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Refugees Thailand

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NEWS
February 28, 1997 | From Times Wire Reports
Burmese soldiers crossed into Thailand in an attempt to raid a makeshift refugee camp housing thousands of ethnic Karens, but Thai troops halted the operation. About 2,300 refugees had taken shelter at an abandoned tin mine at Pu Nam Rawn, about 70 miles west of Bangkok, the Thai capital. The Burmese troops were repelled by a group of Thai self-defense volunteers.
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NEWS
May 3, 2000 | ANNE-MARIE O'CONNOR, TIMES STAFF WRITER
He is a tearful little boy brought halfway around the world on heavy sedation and a false passport. He spent a week in the hospital fighting a cold, an ear infection and chickenpox. He clings to his social worker and cries if she leaves the room. The Immigration and Naturalization Service has already sent the man and woman posing as his parents back to Thailand. The agency had originally planned to repatriate Somsak Deema--who is either 2 or 3 years old--on Thursday.
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NEWS
March 31, 1993 | From a Times Staff Writer
A sad chapter in the history of Indochina's wars ended Tuesday when the largest Cambodian refugee camp in Southeast Asia was declared officially closed. Officials said 23,000 refugees remain at the camp, prosaically named Site 2, but are scheduled to leave at the end of April in time to return to Cambodia and take part in national elections there, which are being held May 25-27.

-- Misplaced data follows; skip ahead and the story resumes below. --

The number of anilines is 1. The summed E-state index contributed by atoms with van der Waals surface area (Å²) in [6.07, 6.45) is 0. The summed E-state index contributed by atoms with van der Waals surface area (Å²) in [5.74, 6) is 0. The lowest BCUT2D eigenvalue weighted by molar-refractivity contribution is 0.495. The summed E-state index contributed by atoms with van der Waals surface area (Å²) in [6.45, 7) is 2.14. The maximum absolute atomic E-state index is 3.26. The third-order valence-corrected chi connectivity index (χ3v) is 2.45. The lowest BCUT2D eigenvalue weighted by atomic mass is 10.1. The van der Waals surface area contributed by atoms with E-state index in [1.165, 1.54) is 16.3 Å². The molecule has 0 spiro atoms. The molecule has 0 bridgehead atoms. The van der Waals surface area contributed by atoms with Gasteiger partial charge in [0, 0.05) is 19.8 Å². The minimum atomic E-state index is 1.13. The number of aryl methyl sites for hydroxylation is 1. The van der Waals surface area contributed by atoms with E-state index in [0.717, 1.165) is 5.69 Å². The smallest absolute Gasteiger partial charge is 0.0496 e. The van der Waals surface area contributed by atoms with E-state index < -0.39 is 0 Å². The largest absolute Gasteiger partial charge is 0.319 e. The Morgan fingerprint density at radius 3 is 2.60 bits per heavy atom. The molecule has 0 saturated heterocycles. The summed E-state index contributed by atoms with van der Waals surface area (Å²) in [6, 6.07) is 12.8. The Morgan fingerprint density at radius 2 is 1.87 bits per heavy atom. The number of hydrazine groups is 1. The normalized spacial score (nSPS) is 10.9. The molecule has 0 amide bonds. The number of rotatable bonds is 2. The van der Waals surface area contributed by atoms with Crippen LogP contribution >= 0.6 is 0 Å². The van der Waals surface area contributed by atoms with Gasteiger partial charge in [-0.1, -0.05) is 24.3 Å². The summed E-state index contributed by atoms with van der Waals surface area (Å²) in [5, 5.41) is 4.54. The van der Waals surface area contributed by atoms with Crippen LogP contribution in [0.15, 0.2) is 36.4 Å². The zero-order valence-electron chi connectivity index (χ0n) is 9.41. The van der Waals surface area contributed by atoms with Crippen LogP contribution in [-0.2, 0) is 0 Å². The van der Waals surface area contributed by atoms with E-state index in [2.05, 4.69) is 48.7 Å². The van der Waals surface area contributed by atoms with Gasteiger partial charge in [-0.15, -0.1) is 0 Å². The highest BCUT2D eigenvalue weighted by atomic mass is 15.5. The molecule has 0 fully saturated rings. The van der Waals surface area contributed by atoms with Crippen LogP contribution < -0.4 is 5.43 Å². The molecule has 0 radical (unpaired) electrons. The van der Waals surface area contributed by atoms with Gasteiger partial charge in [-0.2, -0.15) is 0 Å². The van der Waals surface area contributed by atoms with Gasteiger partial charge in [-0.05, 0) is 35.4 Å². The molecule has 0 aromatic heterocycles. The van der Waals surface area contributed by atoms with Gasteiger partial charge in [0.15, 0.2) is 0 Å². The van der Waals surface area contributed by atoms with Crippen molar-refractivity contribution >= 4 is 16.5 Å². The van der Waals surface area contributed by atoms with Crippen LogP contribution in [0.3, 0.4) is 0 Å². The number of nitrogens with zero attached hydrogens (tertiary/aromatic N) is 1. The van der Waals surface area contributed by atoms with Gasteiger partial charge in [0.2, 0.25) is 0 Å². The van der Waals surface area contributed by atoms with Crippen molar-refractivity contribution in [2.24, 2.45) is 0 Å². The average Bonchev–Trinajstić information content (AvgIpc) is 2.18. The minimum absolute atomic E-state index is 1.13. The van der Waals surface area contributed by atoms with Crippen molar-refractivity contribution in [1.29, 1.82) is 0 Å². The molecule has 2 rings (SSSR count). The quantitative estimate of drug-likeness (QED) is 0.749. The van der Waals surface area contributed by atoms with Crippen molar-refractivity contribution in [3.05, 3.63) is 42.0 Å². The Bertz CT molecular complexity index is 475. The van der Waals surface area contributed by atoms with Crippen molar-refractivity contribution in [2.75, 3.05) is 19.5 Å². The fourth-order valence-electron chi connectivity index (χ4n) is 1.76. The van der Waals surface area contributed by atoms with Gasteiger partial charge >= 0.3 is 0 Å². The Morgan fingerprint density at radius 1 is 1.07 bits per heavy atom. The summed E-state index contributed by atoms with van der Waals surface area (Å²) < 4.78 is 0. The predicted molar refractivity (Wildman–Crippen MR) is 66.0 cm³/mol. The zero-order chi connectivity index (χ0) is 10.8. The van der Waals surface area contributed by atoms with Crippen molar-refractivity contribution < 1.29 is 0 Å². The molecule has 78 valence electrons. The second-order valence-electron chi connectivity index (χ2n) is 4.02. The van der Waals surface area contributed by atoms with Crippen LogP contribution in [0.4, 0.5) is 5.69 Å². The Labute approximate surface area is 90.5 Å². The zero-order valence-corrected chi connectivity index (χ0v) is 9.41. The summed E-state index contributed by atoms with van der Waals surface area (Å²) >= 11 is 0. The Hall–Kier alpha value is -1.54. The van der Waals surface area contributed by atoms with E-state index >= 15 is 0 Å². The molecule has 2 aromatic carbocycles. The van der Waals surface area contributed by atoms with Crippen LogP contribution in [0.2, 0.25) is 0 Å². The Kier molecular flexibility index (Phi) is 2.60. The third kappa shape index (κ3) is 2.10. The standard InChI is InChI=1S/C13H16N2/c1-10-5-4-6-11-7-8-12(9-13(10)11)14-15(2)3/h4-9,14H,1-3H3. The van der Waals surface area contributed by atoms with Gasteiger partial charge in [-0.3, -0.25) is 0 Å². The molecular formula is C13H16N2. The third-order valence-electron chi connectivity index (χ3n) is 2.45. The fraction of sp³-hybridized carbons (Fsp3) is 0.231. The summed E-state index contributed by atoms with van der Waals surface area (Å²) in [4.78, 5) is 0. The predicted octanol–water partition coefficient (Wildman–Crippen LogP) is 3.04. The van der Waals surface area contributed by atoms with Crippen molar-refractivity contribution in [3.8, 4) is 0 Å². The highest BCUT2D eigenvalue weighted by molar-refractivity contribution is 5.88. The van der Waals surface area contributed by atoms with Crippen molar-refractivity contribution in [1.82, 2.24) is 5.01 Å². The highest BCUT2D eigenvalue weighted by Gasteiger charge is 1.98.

NEWS
February 28, 1997 | From Times Wire Reports
Burmese soldiers crossed into Thailand in an attempt to raid a makeshift refugee camp housing thousands of ethnic Karens, but Thai troops halted the operation. About 2,300 refugees had taken shelter at an abandoned tin mine at Pu Nam Rawn, about 70 miles west of Bangkok, the Thai capital. The Burmese troops were repelled by a group of Thai self-defense volunteers.
NEWS
May 3, 2000 | ANNE-MARIE O'CONNOR, TIMES STAFF WRITER
He is a tearful little boy brought halfway around the world on heavy sedation and a false passport. He spent a week in the hospital fighting a cold, an ear infection and chickenpox. He clings to his social worker and cries if she leaves the room. The Immigration and Naturalization Service has already sent the man and woman posing as his parents back to Thailand. The agency had originally planned to repatriate Somsak Deema--who is either 2 or 3 years old--on Thursday.
NEWS
November 24, 1988 | KARI RENE HALL
Ten years ago, Vietnamese troops pushed hundreds of thousands of Cambodians across the border into refugee camps in Thailand. They have languished there since, though some of the refugees reportedly have become pawns in a recent, potential new round of battles between Vietnam and Cambodia. Site 2 South, the largest refugee camp on the Thai-Cambodian border, apparently is unaffected by this new tumult.
NEWS
March 3, 1989
Thailand has forced Laotians fleeing Communist persecution back to their homeland, where "hundreds, if not thousands" of them have died, a U.S. human rights group said in a report issued in Bangkok. The Lawyers Committee for Human Rights cited two cases in November, 1987, in which Laotian soldiers allegedly massacred groups of 33 and 16 Laotians just after they were evicted from Thai soil.
NEWS
October 21, 1989 | CHARLES P. WALLACE, TIMES STAFF WRITER